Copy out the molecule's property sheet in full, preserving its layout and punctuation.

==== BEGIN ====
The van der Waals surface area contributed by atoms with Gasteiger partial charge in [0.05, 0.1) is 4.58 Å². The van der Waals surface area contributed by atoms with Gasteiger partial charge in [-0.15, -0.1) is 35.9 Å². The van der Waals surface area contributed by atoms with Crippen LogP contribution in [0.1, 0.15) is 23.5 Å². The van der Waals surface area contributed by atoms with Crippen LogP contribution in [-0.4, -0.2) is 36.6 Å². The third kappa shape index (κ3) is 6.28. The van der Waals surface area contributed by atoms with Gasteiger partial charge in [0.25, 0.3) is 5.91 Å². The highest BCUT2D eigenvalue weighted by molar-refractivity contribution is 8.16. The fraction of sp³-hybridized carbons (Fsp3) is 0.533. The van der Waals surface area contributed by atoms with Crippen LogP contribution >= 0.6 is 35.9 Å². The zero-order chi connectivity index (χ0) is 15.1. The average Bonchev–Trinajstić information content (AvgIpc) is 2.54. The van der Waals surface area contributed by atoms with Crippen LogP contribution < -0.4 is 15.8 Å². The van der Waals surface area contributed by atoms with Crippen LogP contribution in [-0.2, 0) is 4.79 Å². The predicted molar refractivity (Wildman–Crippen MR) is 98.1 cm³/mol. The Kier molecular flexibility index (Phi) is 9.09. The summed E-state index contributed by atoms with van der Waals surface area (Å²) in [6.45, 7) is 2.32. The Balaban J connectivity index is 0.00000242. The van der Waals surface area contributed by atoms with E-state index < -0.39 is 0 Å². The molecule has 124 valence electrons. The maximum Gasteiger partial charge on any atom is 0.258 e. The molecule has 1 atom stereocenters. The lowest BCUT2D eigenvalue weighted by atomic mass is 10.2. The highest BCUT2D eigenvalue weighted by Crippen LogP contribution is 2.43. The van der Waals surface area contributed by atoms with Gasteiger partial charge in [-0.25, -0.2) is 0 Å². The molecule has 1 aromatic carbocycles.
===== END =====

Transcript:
The van der Waals surface area contributed by atoms with Gasteiger partial charge in [0.05, 0.1) is 4.58 Å². The van der Waals surface area contributed by atoms with Gasteiger partial charge in [-0.15, -0.1) is 35.9 Å². The van der Waals surface area contributed by atoms with Crippen LogP contribution in [0.1, 0.15) is 23.5 Å². The van der Waals surface area contributed by atoms with Crippen LogP contribution in [-0.4, -0.2) is 36.6 Å². The third kappa shape index (κ3) is 6.28. The van der Waals surface area contributed by atoms with Gasteiger partial charge in [0.25, 0.3) is 5.91 Å². The highest BCUT2D eigenvalue weighted by molar-refractivity contribution is 8.16. The fraction of sp³-hybridized carbons (Fsp3) is 0.533. The van der Waals surface area contributed by atoms with Crippen LogP contribution >= 0.6 is 35.9 Å². The zero-order chi connectivity index (χ0) is 15.1. The average Bonchev–Trinajstić information content (AvgIpc) is 2.54. The van der Waals surface area contributed by atoms with Crippen LogP contribution < -0.4 is 15.8 Å². The van der Waals surface area contributed by atoms with Crippen LogP contribution in [-0.2, 0) is 4.79 Å². The predicted molar refractivity (Wildman–Crippen MR) is 98.1 cm³/mol. The Kier molecular flexibility index (Phi) is 9.09. The summed E-state index contributed by atoms with van der Waals surface area (Å²) in [6.45, 7) is 2.32. The Balaban J connectivity index is 0.00000242. The van der Waals surface area contributed by atoms with E-state index < -0.39 is 0 Å². The molecule has 124 valence electrons. The maximum Gasteiger partial charge on any atom is 0.258 e. The molecule has 1 atom stereocenters. The lowest BCUT2D eigenvalue weighted by atomic mass is 10.2. The highest BCUT2D eigenvalue weighted by Crippen LogP contribution is 2.43. The van der Waals surface area contributed by atoms with Gasteiger partial charge in [-0.25, -0.2) is 0 Å². The molecule has 1 aromatic carbocycles.